Article Text

INVESTIGATING THE LONG-TERM EFFECTS OF PRETERM BIRTH ON BRAIN VOLUME DEVELOPMENT USING VOXEL-BASED MORPHOMETRY OF MRI DATA
  1. Z Nagy1,2,
  2. J Asburner2,
  3. B Draganski2,
  4. H Lagercrantz1
  1. 1Department of Woman and Child Health, Karolinska Institute, Stockholm, Sweden
  2. 2Wellcome Trust Centre for Neuroimaging, University College London, London, UK

Abstract

Introduction The long-term effects of preterm birth have been investigated for both ethical and medical reasons. We aimed to find the long-term effects of preterm birth on the brain using voxel-based morphometry on magnetic resonance imaging data.

Methods Using a 1.5T GE scanner we examined 143 individuals (69 controls) at the average age of 14.6 y. The protocol included a high resolution, 3D, T1-weighted image with voxel size 0.98×0.98×1.5 mm3. The images were segmented into grey/white matter and cerebro-spinal fluid. The grey matter segments were put through a voxel based morphometry processing pipeline. From the grey/white matter segments we also calculated the total brain volume.

Results Our results indicate a reduced gray matter volume bilaterally in the temporal and parietal lobes as well as the basal ganglia and hippocampus (see figure). We found no voxel-wise correlation with gestational age or birthweight within the group of adolescents born preterm. Neither was there a correlation between total gray matter volume and gestational age or birth weight within the ex-preterm group of adolescents.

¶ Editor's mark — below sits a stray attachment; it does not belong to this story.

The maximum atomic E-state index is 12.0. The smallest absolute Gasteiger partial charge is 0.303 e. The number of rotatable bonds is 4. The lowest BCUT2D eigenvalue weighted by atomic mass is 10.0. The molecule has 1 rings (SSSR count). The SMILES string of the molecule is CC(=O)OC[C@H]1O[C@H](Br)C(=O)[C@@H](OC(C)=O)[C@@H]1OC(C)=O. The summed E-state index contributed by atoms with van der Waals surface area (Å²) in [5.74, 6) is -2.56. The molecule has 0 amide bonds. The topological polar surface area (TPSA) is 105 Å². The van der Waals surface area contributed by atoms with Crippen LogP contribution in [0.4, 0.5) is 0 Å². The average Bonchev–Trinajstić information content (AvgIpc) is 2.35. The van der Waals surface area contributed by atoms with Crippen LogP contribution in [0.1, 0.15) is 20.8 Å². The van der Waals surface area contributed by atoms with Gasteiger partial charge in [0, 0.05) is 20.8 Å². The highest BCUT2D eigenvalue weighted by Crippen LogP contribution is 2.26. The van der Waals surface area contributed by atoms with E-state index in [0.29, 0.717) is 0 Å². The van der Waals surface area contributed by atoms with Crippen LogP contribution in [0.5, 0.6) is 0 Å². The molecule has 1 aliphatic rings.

Conclusions We found a regionally specific negative effect of preterm birth on brain development. The lack of relation between GA or BW and grey matter development is particularly interesting and surprising and it may be due to the minimally invasive practice in the neonatal wards at this institution. Future work will involve investigations into the effects of preterm birth on the white matter based on diffusion tensor imaging data.

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